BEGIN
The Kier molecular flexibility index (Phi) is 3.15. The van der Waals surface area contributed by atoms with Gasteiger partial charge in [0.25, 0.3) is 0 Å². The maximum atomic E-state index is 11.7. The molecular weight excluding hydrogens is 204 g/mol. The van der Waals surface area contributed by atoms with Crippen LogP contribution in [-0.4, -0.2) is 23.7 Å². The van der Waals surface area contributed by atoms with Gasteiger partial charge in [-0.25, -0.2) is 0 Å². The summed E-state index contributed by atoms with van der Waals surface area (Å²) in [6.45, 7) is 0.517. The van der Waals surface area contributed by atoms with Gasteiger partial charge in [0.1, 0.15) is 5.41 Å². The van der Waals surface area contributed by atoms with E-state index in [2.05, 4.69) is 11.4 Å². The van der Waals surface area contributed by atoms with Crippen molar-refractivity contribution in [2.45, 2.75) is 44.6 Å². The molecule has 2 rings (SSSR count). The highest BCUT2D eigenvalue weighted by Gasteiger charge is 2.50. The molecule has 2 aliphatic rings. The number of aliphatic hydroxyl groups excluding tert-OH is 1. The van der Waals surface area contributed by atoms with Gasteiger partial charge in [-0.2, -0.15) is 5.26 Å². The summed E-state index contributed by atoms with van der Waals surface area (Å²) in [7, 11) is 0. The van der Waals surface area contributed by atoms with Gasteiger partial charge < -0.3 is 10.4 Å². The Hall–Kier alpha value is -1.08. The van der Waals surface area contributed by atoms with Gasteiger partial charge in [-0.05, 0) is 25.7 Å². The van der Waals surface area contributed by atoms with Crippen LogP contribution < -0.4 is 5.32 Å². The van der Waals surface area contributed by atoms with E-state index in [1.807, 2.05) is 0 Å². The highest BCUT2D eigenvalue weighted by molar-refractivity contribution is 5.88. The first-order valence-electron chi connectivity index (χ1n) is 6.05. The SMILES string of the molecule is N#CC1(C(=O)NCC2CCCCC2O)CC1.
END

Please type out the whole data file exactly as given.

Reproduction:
The Kier molecular flexibility index (Phi) is 3.15. The van der Waals surface area contributed by atoms with Gasteiger partial charge in [0.25, 0.3) is 0 Å². The maximum atomic E-state index is 11.7. The molecular weight excluding hydrogens is 204 g/mol. The van der Waals surface area contributed by atoms with Crippen LogP contribution in [-0.4, -0.2) is 23.7 Å². The van der Waals surface area contributed by atoms with Gasteiger partial charge in [-0.25, -0.2) is 0 Å². The summed E-state index contributed by atoms with van der Waals surface area (Å²) in [6.45, 7) is 0.517. The van der Waals surface area contributed by atoms with Gasteiger partial charge in [0.1, 0.15) is 5.41 Å². The van der Waals surface area contributed by atoms with E-state index in [2.05, 4.69) is 11.4 Å². The van der Waals surface area contributed by atoms with Crippen molar-refractivity contribution in [2.45, 2.75) is 44.6 Å². The molecule has 2 rings (SSSR count). The highest BCUT2D eigenvalue weighted by Gasteiger charge is 2.50. The molecule has 2 aliphatic rings. The number of aliphatic hydroxyl groups excluding tert-OH is 1. The van der Waals surface area contributed by atoms with Gasteiger partial charge in [-0.2, -0.15) is 5.26 Å². The summed E-state index contributed by atoms with van der Waals surface area (Å²) in [7, 11) is 0. The van der Waals surface area contributed by atoms with Gasteiger partial charge < -0.3 is 10.4 Å². The Hall–Kier alpha value is -1.08. The van der Waals surface area contributed by atoms with Gasteiger partial charge in [-0.05, 0) is 25.7 Å². The van der Waals surface area contributed by atoms with Crippen LogP contribution < -0.4 is 5.32 Å². The van der Waals surface area contributed by atoms with E-state index in [1.807, 2.05) is 0 Å². The highest BCUT2D eigenvalue weighted by molar-refractivity contribution is 5.88. The first-order valence-electron chi connectivity index (χ1n) is 6.05. The SMILES string of the molecule is N#CC1(C(=O)NCC2CCCCC2O)CC1.